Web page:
Tales from the Crypt (1989–1996)
15 user 5 critic

The Man Who Was Death 

After the death penalty is abolished, an executioner continues his former job through freelancing...



(screenplay), (screenplay)

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Episode cast overview, first billed only:
Niles Talbot (as Bill Sadler)
J.W. Smith ...
Charley Ledbetter
Roy Brocksmith ...
Warden Havers
Theodore Carne
Dani Minnick ...
Cynthia Baldwin
Distraught Woman
Robert Winley ...
Jimmy Flood
Judge #1
Edgar Small ...
Judge #2
Mark Lowenthal ...
District Attorney
F.J. O'Neil ...
Jury Foreman (as Raymond O'Conner)
Jennifer Evans ...
Newscaster #1 (as M. Jennifer Evans)


After working for two years in the electric workshop of a penitentiary, the electrician Niles Talbot has been promoted to executioner, operating an electric chair, and he appreciates his job. When the death penalty is abolished in his state, Niles loses his job. But he decides to become a vigilante, punishing criminals that are released by justice system. Until the day that the death penalty is implemented again in the state. Written by Claudio Carvalho, Rio de Janeiro, Brazil

Plot Summary | Plot Synopsis


Not Rated | See all certifications »

Parents Guide:





Release Date:

10 June 1989 (USA)  »

Company Credits

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Technical Specs

Sound Mix:


Aspect Ratio:

1.33 : 1
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Did You Know?


Walter Hill agreed to give William Sadler the lead only if he vowed to perform it exactly as he had for the audition. See more »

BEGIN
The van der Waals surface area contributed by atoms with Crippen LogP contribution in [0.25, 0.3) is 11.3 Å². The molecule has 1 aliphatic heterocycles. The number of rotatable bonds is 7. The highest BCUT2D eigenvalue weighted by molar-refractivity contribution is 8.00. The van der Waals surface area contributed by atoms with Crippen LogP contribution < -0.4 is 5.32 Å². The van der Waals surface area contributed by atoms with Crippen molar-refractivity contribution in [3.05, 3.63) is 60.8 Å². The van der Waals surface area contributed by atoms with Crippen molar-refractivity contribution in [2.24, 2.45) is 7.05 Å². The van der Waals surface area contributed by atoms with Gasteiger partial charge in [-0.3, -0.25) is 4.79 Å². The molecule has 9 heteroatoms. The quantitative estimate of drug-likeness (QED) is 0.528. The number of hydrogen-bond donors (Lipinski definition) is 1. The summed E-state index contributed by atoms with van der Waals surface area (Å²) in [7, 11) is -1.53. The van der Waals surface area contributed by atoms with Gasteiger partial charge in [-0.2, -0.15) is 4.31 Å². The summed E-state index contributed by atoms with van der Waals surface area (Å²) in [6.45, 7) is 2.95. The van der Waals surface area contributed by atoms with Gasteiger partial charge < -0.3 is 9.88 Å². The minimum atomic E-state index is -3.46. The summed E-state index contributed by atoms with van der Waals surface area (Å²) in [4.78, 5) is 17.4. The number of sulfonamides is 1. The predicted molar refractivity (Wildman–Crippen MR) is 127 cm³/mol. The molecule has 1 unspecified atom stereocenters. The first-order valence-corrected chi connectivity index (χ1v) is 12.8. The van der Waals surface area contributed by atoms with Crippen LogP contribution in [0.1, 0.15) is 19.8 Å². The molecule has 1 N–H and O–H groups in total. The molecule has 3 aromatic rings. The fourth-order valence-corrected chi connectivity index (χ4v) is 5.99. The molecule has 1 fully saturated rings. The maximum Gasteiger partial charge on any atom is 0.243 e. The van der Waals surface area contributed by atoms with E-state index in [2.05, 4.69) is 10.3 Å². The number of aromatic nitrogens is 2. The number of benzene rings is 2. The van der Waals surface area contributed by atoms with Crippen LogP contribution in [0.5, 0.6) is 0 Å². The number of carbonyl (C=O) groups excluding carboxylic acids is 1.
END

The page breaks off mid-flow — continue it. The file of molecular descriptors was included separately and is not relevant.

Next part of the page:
Niles Talbot: The old rule: treat whores like queens and queens like whores.
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Tales from the Crypt Theme
Composed by Danny Elfman
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User Reviews

A shocking start to a shocking show.
22 May 2011 | by (Edinburgh.) – See all my reviews

Tales From The Crypt was a fantastic, gloriously over the top interpretation of tales cribbed from the much-loved E.C. Comics of old. Hosted by the cackling, pun-making Crypt Keeper (voiced by John Kassir) it was full of blood, profanity and nudity whenever possible and often nasty in all the best ways.

Having said that, this very first episode (directed and co-written by Walter Hill) may seem a little tame compared to what the show would go on to offer fans but it's a wonderful, macabre start to proceedings that zips by thanks to a fun storyline and a great central turn from William Sadler.

Sadler plays an executioner who just doesn't know what to do with himself when the death penalty is abolished and he finds his particular services no longer needed. But justice still needs to be served.

A typical mix of horror and humour, this is a perfect opening entry for a series that would continually tread a very thin line between the tasteless and the deliciously dark.

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